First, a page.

Anna Parnell Travel Grant Awardee Report: Dr. Angela Byrne
Research Trip to London
– Graveyard in Rathcooney, Co. Cork where Anna Maria Chetwood’s father, Revd John Chetwood, is buried. He was rector of that parish until his death in 1814. Photo: Angela Byrne.
The WHAI Anna Parnell Travel Grant funded a five-day research visit to London in September 2017, where I consulted archival material in the British Library and Senate House Library, University of London.
My research is on Anna Maria Chetwood and her extended social circle of Anglo-Irish writing women. The circle had a strong Cork connection, as Chetwood was born and raised near Glanmire, and was a friend and sister-in-law of Martha and Katherine Wilmot, who are best known for their posthumously published accounts of their residence in Russia in 1803–08. The circle was varied, and included Margaret King, various genteel women living in Munster, and Anglo-Irish families who had removed to Clifton near Bristol.
My first task was to search for further evidence relating to the authorship of two anonymous novels – Blue Stocking Hall (first published 1827; 2nd edition 1829) and Tales of my Time (1829) – both of which were published by Henry Colburn. The authorship of these works has been in question since the time of their publication, having previously been commonly attributed either to Barbarina, Lady Dacre or to the Unitarian minister William Pitt Scargill, even though in 1839 the Cork antiquary John Windele publicly identified Anna Maria Chetwood as the author of Blue Stocking Hall, and indicated that she may have written other novels. However, Windele’s short account of Chetwood’s life was rife with errors, so his attribution of the novels to Chetwood cannot be taken as accurate. The vast archives of the Bentley and Colburn publishing house can be consulted on microfilm in the BL. While the collection has been indexed, the index is not without gaps. The archive is extremely patchy for the period prior to 1829, but I did find evidence that helps to clarify the authorship question. I am still analysing this material and it must be considered in conjunction with other evidence, so I am reluctant to draw any firm conclusions for the purpose of this short report. My findings will, in due course, be published in a journal article.
– Portrait of Martha Wilmot, taken in Russia by an unknown artist. First published in E. Stewart and H.M. Hyde (eds), The Russian Journals of Martha and Katherine Wilmot (London: Macmillan, 1934).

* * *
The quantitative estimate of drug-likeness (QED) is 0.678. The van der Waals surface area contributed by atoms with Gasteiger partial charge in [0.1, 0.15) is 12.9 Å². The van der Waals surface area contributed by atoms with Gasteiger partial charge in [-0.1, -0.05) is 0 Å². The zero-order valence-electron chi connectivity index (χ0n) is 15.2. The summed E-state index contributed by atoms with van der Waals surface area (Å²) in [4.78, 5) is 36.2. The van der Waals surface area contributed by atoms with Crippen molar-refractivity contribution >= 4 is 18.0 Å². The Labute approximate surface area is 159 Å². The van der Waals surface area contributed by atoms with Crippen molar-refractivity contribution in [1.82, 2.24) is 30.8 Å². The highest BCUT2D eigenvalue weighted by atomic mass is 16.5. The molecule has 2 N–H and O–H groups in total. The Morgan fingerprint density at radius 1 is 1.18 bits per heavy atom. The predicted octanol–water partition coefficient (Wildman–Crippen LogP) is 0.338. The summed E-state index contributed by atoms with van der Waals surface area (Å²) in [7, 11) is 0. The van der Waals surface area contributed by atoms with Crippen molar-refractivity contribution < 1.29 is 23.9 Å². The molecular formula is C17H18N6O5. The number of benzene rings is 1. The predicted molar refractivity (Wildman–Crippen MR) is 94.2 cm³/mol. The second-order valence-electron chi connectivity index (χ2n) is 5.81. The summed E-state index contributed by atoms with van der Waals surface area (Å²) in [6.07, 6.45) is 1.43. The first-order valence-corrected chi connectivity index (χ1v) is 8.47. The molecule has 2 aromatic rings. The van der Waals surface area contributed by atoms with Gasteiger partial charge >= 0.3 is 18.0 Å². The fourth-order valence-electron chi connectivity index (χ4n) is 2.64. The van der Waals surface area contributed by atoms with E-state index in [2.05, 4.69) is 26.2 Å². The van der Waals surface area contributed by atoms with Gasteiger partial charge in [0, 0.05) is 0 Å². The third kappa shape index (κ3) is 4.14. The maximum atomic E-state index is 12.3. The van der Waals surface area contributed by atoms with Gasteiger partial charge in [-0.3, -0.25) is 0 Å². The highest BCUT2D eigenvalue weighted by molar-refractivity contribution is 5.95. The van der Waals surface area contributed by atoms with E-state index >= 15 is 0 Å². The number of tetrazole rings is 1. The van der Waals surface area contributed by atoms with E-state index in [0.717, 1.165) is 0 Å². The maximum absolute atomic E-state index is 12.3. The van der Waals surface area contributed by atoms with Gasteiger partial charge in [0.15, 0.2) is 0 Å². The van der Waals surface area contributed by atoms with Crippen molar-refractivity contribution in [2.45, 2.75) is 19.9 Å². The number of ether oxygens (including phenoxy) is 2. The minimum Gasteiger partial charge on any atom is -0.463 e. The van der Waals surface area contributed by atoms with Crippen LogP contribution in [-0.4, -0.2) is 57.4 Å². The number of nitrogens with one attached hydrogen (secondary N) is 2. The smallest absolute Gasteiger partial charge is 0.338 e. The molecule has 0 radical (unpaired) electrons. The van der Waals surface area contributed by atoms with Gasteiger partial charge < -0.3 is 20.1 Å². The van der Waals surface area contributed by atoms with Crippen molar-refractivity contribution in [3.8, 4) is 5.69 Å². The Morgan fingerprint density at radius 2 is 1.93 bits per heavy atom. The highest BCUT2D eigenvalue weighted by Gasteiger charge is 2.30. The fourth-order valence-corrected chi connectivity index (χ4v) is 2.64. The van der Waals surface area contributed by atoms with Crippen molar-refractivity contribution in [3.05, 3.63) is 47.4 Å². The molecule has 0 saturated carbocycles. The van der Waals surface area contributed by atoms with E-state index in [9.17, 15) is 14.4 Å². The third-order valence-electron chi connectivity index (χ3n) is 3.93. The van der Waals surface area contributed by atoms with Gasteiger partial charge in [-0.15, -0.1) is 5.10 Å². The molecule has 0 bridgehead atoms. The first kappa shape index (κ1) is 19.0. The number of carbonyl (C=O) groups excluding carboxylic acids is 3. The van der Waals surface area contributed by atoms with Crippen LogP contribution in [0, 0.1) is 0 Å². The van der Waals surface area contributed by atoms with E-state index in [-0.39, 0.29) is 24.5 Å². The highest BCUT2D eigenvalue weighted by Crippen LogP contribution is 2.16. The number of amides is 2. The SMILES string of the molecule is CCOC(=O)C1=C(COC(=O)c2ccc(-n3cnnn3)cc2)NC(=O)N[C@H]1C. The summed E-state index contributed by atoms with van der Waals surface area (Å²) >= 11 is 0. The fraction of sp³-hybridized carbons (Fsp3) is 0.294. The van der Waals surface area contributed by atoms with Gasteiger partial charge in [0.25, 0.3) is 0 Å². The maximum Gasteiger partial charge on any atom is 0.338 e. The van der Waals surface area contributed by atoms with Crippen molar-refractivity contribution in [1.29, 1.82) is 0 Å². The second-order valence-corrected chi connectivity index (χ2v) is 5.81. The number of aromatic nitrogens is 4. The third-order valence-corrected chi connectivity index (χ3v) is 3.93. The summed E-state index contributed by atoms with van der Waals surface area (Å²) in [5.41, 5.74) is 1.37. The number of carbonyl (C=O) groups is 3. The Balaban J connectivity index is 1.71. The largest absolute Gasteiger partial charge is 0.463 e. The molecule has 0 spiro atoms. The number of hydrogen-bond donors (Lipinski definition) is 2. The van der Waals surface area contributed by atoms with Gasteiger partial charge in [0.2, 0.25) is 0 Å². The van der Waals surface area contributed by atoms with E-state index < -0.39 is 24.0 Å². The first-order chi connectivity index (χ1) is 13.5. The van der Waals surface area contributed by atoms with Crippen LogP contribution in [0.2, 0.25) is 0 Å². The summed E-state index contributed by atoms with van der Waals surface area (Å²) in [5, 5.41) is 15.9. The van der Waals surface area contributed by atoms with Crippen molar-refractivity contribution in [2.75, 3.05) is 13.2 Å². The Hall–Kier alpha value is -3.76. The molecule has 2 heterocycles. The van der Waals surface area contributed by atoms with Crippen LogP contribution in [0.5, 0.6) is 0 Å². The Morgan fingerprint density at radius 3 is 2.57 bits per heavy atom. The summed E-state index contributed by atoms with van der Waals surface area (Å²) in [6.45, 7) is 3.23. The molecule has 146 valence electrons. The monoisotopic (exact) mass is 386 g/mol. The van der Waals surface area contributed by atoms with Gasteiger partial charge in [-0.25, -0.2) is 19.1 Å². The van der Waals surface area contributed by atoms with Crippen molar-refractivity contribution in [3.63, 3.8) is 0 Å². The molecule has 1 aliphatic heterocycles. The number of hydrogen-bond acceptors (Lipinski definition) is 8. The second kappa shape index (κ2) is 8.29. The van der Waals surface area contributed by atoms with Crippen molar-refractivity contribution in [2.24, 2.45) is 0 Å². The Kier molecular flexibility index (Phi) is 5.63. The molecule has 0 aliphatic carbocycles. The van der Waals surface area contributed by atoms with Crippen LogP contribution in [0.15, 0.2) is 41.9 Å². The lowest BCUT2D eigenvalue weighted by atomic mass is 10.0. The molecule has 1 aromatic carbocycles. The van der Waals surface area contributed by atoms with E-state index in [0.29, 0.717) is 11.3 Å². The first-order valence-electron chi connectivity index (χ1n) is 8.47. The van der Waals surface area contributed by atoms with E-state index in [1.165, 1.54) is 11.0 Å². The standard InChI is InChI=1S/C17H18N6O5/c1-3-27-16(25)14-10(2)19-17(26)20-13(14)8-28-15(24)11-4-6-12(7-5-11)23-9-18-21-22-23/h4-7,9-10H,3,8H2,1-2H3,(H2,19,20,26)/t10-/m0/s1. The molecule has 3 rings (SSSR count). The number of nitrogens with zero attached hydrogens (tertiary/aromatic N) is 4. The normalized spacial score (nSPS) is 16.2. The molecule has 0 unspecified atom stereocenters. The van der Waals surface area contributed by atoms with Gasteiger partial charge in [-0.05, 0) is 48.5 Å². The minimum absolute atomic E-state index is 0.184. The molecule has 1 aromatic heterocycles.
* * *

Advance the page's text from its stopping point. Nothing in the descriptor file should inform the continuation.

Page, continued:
Chetwood also wrote poetry, and her talent seems to have been valued by those close to her. Her unpublished poems survive as part of the Wilmot collection in the Royal Irish Academy, and in a commonplace book held at Senate House Library. This commonplace book belonged to Elizabeth Wilmot, née Chetwood – Anna Maria’s sister, and sister-in-law to the Wilmots by marriage to their brother Robert. The book’s 135 leaves brim with original compositions as well as excerpts from the works of celebrated Irish poets of the day, including Thomas Moore and Eyles Irwin. The book is also of interest as an intergenerational and extra-familial conversation, with original contributions from Elizabeth, Anna Maria, and their father, as well as pieces by friends of the extended family, including at least half-a-dozen original pieces by Frances Sally Irwin, daughter of Eyles Irwin. Elizabeth copied most of the content into the book herself. Some of the pieces were epitaphs for friends and family, such as Chetwood’s brother John (1779–1805); Anne Christian, Baroness Hompesch (1775–1803), “written at the request of the Baron”; and James Currie, biographer of Robert Burns and likely a friend of Chetwood’s father, Reverend John Chetwood, a man of literary turn in his own right. One of the most interesting of Chetwood’s compositions is an epitaph “To the Memory of the Late Unfortunate Robert Emmet” – Chetwood and the Wilmots were friends of Sarah Curran, and Chetwood’s father wrote her epitaph upon her untimely death in 1808.
My ongoing research will not only establish the extent and importance of Chetwood’s network, but will also correct some serious and repeated errors in Chetwood’s biography. I have established her (heretofore unknown) dates of birth and death (7 Feb. 1774–12 Dec. 1870), and can remove the tentative parentheses placed around her given names in the Dictionary of Irish Biography. I have ascertained that she never married, and that she lived in Cheltenham from at least 1833, until her death. Contrary to John Windele’s oft-repeated assertion of 1839, Chetwood never travelled to Russia as a guest of Princess Ekaterina Romanovna Dashkova – that wonderful experience belonged to Martha and Katherine Wilmot. I hope that my research will correct the record of Chetwood’s life and literary imagination, to add a forgotten and misrepresented author to the existing bibliography of Irish women writers – and one whose corpus of work has so much to say about the political, literary, and aesthetic concerns of a rural but internationally well-connected group of nineteenth-century Anglo-Irish writing women.
London is expensive, so I opted to stay in the YHA hostel on Euston Road, directly across from the BL. In addition to the hostel’s affordability and convenient location, the other guests in the dorm proved pleasant company, and I shared Chetwood’s story with them. Sincere thanks to the WHAI for their support in making this research possible.
Dr Angela Byrne is Research Associate in History at the School of Arts and Humanities, Ulster University.